A new energy plant in Addis Ababa could revolutionize Africa’s approach to waste. Africa is the world’s fastest-urbanizing continent.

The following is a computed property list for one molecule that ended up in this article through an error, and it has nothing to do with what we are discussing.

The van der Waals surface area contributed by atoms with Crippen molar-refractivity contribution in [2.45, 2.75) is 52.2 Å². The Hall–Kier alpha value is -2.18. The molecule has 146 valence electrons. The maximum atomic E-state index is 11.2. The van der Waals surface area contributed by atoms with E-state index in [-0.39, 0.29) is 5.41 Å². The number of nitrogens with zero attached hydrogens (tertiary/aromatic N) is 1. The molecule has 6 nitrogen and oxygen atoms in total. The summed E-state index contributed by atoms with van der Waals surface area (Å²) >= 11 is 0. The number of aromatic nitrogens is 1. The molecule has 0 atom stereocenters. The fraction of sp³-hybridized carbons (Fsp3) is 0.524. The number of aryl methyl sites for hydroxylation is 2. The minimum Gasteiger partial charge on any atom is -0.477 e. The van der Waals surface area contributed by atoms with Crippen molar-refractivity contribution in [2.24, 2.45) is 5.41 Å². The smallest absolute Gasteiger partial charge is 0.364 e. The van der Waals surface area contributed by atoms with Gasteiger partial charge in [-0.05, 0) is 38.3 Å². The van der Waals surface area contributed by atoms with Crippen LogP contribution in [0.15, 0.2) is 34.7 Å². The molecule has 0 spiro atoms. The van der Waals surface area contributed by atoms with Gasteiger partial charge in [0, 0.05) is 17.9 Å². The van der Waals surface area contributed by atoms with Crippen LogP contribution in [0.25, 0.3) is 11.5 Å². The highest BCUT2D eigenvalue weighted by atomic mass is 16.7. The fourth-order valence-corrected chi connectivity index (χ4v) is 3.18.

While city life has helped lift millions out of poverty, the rapid transformation has created a new problem: mountains of urban waste . Now an Ethiopian entrepreneur is tackling the crisis with Africa’s first waste-to-energy plant , which reduces noxious and dangerous landfill while powering urban homes. Samuel Alemayehu, a Stanford engineer, former Silicon Valley entrepreneur and World Economic Forum Young Global Leader , says the plant will supply 30% of Addis Ababa’s household energy needs and incinerate roughly 80% of its rubbish. That’s 1,400 tons of waste every day. Alemayehu oversees the $120 million project as a co-founder of Cambridge Industries, which together with its Chinese JV partner CNEEC, has joined the Ethiopian government and a consortium of international companies to transform the city’s approach to waste. “We turn one of Africa’s most challenging social problems, the management of waste, into a source of new wealth”, Cambridge Industries says . Until now, Addis Ababa’s rubbish was dumped on a vast, ever-growing landfill site that covers an area the size of 36 football pitches. Leaking waste from […]


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